+

Characteristics of the three treatment groups

Significantly fewer of the subjects treated with fluoxetine than of those treated with other antidepressants or no antidepressant were men (T3). Before fluoxetine treatment, the fluoxetine group had onsets of affective illness at significantly younger ages than those who received other antidepressants, and they reported significantly more prior episodes of major depression at intake into the study than those who received no antidepressants. Nevertheless, similar proportions attempted suicide during the year before study intake (note that these attempts were before fluoxetine treatment.)

In the follow-up years after intake and before 1988, the subjects who later received no antidepressant had significantly fewer affective episodes (T3). Those who were treated with fluoxetine spent a significantly higher proportion of time in affective episodes before treatment with fluoxetine. In addition, in comparison with the two groups not treated with fluoxetine, a significantly higher proportion of those who were later treated with fluoxetine attempted suicide after intake into the study and before 1988.

+

Suicidal Behavior

In this study group the number of suicide attempts that occurred after 1987 ranged from 0 to 15 per subject; 585 (91.0%) had none, 36 (5.6%) had one, 10 (1.6%) had two, and 12 (1.9%) had more than two. In total, 58 subjects accounted for 119 suicide attempts and five completions after 1987. Forty-two (72.4%) of those subjects were known to be in an affective episode at the time of the suicide attempt or completion. The proportions of subjects who exhibited suicidal behavior during post-1987 follow-up, within intake diagnostic groups, were as follows: major depressive disorder only, 9.5% (N=44); hypomania, 7.4% (N=2); mania, 6.5% (N=7); schizoaffective disorder, depressed, 16.7% (N=4); and schizoaffective disorder, manic, 4.8% (N=1).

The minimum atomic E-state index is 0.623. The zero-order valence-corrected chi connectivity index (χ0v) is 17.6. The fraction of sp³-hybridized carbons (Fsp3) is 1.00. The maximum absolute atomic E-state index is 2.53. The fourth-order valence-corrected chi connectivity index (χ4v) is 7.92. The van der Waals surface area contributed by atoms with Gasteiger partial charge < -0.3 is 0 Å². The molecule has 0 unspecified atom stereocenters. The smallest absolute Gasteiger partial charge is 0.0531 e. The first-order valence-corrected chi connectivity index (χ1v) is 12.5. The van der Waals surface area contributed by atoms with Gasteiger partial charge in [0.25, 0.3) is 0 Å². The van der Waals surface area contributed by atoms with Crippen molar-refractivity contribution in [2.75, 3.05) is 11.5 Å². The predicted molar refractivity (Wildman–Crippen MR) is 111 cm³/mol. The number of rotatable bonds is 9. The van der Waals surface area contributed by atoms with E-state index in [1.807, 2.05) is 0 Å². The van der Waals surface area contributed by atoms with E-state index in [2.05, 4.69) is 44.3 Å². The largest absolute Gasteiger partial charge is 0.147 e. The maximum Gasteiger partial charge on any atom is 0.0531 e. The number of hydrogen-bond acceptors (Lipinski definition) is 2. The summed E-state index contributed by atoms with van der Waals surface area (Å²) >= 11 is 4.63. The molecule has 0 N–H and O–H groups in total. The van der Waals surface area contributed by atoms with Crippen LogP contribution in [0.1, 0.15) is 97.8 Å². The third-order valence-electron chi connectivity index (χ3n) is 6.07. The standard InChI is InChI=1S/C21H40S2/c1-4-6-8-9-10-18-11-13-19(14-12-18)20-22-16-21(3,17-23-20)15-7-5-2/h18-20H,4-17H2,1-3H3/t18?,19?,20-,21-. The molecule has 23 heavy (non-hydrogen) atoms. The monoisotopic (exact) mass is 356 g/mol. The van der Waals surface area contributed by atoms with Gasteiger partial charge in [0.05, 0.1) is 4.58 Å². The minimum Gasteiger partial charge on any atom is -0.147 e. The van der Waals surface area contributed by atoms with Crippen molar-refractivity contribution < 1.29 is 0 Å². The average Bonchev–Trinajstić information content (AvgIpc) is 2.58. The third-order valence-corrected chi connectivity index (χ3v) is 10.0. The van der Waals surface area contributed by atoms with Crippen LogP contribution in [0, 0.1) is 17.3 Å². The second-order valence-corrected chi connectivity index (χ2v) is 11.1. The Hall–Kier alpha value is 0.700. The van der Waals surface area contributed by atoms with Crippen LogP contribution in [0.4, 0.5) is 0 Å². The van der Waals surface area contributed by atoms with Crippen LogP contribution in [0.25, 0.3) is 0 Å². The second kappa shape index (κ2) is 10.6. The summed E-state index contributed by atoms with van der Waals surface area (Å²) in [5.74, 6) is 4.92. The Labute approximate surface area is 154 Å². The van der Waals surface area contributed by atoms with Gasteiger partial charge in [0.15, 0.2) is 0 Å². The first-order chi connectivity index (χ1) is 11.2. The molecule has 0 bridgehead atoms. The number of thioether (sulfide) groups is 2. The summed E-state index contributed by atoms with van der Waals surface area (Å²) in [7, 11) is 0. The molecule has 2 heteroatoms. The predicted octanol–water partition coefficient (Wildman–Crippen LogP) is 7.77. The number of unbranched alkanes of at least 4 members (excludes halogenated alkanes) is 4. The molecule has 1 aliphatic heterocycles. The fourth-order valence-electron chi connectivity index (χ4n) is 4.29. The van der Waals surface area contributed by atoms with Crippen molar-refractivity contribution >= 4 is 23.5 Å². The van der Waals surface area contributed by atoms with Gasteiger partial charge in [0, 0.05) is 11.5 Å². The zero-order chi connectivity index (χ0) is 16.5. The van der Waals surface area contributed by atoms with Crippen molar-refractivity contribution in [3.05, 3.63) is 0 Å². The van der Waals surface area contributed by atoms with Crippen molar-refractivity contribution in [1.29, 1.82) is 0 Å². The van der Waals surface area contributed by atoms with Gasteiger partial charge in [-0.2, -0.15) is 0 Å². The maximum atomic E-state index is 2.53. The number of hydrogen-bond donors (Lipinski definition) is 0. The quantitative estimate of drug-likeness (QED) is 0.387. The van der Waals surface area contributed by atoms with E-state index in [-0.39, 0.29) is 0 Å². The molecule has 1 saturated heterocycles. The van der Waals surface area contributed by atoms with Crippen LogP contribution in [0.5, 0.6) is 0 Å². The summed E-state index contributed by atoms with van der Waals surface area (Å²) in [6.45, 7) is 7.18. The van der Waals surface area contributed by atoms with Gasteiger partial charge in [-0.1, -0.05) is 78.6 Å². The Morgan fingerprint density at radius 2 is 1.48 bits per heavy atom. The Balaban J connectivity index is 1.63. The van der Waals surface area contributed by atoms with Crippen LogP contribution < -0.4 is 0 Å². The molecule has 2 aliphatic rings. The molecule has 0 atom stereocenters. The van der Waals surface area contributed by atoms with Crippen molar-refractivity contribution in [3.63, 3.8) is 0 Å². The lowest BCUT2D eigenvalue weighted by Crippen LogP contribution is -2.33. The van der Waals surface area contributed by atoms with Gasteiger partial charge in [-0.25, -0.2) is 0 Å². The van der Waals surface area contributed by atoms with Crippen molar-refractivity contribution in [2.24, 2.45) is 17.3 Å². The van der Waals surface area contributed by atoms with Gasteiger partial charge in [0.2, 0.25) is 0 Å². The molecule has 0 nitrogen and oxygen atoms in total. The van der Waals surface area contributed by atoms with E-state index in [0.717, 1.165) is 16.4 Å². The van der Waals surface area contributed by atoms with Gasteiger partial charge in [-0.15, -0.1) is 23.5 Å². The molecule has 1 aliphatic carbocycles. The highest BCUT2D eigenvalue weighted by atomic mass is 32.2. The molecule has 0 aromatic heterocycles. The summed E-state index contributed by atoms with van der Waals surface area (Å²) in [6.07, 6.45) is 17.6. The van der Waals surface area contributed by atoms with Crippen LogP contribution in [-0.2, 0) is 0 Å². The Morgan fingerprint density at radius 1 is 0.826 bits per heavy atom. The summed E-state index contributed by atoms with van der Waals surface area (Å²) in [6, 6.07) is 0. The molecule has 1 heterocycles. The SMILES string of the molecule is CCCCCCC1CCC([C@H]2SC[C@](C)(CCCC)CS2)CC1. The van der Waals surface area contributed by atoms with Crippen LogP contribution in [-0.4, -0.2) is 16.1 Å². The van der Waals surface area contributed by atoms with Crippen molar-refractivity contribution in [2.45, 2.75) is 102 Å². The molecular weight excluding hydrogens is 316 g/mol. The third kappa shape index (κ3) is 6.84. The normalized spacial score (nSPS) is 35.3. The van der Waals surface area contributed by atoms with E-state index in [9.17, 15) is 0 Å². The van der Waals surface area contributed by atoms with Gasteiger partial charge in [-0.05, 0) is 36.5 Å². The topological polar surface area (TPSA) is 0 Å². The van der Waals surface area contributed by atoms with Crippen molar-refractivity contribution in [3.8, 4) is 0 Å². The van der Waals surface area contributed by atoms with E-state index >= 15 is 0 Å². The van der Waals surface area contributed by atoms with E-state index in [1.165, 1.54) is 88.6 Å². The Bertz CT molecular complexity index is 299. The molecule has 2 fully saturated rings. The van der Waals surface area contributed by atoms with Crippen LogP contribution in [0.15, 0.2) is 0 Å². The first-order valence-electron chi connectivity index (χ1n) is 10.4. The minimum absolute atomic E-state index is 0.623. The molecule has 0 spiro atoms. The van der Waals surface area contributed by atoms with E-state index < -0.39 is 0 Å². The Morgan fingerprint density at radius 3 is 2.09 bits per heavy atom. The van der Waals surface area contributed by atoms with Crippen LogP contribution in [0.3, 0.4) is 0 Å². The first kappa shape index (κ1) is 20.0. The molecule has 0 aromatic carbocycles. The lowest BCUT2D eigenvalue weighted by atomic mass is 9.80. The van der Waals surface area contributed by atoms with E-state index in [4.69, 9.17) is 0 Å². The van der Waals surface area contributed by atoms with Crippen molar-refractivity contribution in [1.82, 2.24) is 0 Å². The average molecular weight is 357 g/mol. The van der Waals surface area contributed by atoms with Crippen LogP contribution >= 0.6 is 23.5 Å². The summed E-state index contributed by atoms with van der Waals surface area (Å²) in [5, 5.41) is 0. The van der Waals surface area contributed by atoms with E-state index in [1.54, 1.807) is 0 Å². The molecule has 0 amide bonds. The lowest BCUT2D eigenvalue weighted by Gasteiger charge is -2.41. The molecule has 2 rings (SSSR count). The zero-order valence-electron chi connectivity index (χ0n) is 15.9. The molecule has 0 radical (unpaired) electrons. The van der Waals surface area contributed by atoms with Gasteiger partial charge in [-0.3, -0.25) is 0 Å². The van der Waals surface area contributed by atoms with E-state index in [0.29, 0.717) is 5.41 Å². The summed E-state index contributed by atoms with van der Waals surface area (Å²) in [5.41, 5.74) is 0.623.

+

Suicidal behavior among the subjects treated with fluoxetine

The follow-up interviews of subjects, relatives, and physicians did not include any record of a suicide among the patients treated with fluoxetine. However, the NIMH Collaborative Depression Study routinely examines the National Death Index to identify deaths among subjects. Through this index, one person in the study group who committed suicide was identified whose death certificate indicated that fluoxetine intoxication was the cause of death. It is not clear whether the fluoxetine was prescribed for that subject for treatment of depression or whether it was obtained illicitly for the purpose of suicide. Our own follow-up data indicate that up until 3 weeks before the suicide, that subject had not reported being treated with fluoxetine. However, the NIMH Collaborative Depression Study has no treatment records for the final 3 weeks of her life. It is noteworthy that this subject had made 25 suicide attempts during the course of the 15-year follow-up study; all were before her apparent use of fluoxetine. All of the analyses reported below assume that this subject was being treated with fluoxetine at the time of her death. This approach introduces a bias against our hypothesis that there would be no elevation in suicidal behavior among the subjects treated with fluoxetine.